5 minute read

Training women trainers

by Marie Fry 

Women are at the centre of modern beekeeping development. The journal Beekeeping & Development is edited by a woman, Dr Nicola Bradbear, and the definitive textbook Bees and beekeeping was written by Dr Eva Crane. The Uganda Beekeepers’ Association is managed by woman, Geraldine Nsubuga, and there are many other examples of women taking a leading role in beekeeping activities all over the world.

On 8 May 1993 a group of women from overseas will arrive at the Centre for Rural Development Training (CRDT) at the University of Wolverhampton to do something that has never been done before in the world of beekeeping. They will register for short course which is being run in collaboration with Ian MacDonald Associates (IMA) in Brighton. The title of the eight-week course is “Training Women Trainers in Beekeeping

In many developing countries beekeeping is something that women do, and even in countries where the men climb trees to get the honey, it is still the task of the women to process and to use the honey.


Beekeeping is especially suitable for women, hives can be placed close to the homestead, thus addressing two of the problems most often ignored by planners, who on the whole plan for, rather than with women. Those two problems, lack of time, and the long distances travelled to collect fuel and water, are daily problems for rural women. Other positive attributes of beekeeping are that it requires low initial inputs so that very poor women can, with little assistance, set up and run hive or two. The choices are wide: modern hives which are efficient and easy to handle or the more traditional log hives which may not be quite so efficient but cost almost nothing to get going. The products, honey and beeswax, can be either utilised by the household or sold for income.

That makes it all sound very easy and simple, and of course any one who knows anything at all about beekeeping knows that it is skilled and indeed a sophisticated matter.

The proposed course is not therefore an exercise in “instant beekeeping” or “beekeeping in a flash”. Rather, we hope that the women who come for training will have basic beekeeping skills and some experience of managing hives. The course will aim to give them specialised skills in teaching beekeeping to women’s groups and to individuals who wish to keep bees as both subsistence and an income generating activity.


The course will be in two parts. The first six weeks being spent at the CRDT in Walsall, doing skills analysis and curriculum development and generally working out training strategies and lesson plans. Time will also be spent on the development of training material suitable for specific groups and different beekeeping methods, and catering for a wide variety of educational levels and literacy.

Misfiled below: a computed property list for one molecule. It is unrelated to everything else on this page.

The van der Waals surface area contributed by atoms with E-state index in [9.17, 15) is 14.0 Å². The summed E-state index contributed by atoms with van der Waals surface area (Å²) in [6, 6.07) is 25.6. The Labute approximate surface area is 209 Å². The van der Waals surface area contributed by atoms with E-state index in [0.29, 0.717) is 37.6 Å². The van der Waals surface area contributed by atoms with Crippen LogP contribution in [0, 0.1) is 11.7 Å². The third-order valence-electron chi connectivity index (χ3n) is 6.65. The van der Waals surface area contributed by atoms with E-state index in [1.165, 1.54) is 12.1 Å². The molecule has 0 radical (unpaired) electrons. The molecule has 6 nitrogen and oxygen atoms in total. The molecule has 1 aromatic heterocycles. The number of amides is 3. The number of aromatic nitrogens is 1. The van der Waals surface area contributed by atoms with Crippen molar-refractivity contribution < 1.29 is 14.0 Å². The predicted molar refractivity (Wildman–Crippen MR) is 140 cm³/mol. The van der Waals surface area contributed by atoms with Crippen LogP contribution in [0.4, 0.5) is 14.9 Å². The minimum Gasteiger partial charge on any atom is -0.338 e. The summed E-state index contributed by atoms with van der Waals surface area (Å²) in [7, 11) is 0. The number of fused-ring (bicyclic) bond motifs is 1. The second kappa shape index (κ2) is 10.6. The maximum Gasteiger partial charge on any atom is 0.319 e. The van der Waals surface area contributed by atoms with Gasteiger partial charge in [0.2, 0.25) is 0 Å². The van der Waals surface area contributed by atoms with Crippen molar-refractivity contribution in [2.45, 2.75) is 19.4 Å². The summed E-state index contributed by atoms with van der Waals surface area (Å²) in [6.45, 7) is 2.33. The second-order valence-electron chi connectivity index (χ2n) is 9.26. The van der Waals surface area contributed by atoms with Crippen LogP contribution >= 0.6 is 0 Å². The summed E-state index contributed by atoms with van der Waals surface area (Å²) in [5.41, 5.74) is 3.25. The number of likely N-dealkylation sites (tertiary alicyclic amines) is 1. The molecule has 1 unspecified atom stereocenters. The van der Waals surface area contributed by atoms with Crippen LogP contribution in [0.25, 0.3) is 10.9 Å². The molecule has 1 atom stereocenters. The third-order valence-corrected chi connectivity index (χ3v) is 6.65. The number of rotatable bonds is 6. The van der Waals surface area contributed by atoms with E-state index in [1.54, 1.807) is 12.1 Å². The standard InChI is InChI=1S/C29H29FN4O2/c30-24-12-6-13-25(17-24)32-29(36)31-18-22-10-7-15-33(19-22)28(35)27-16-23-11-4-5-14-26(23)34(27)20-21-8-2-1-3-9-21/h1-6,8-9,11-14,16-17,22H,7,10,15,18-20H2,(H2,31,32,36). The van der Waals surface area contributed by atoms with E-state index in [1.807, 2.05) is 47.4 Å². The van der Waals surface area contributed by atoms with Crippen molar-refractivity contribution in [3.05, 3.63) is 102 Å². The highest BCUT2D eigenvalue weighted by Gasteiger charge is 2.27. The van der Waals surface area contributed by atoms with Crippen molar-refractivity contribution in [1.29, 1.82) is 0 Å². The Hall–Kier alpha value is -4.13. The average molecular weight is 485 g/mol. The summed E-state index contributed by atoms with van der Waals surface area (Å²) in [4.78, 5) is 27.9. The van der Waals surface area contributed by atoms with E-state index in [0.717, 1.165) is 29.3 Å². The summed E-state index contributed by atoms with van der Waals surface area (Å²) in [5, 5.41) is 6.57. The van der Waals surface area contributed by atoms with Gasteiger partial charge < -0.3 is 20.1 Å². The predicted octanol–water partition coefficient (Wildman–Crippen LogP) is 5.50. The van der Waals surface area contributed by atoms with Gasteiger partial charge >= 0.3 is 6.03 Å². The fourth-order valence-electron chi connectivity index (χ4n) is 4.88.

The last two weeks will be spent at IMA in Brighton where the emphasis of the training will be on the need to make programme planners and development agencies more aware of the needs of women in overall agricultural development They will learn how to write proposals to gain funds for developing women’s beekeeping activities, and in the broader sense to make the case for the wider involvement of women in the planning and management of rural development. Both organisations will use participatory training methods, which will have to include buzz groups, and create hives of activity.

The timing of the course in May and June is important, as it will allow practical skills analysis to take place in the field with “gloves and veils on” experience, and will enable the group to make visits to processing centres at the height of the season.

Initial interest has been encouraging and the demand for application forms is high. 


Whether the funding agencies will have the imagination and the flexibility of mind to support this venture remains to be seen.

At the Fifth International Conference on Apiculture in Tropical Climates in Trinidad and Tobago in September 1992, it was noted that “there are few opportunities for appropriate training’. Well here is an opportunity, aimed at and designed appropriately for specific target group. Most of the major agencies have for some time been trying to encourage more women into the training programmes, and most have now identified the development of sustainable agricultural activities as an objective. In this course the requirements for specific targeted training with the need for sustainable systems and methods have been put together. If the funders do not fund those who apply, then we shall have good reason to think that they are not serious in their call for targeted training leading to sustainable ends, and it will be seen as another triumph of rhetoric over reason.

We hope that the course will be the first of several and that beekeeping as sustainable, environmentally-friendly activity will prosper because of it.

Marie Fry is Director of Ian MacDonald Associates.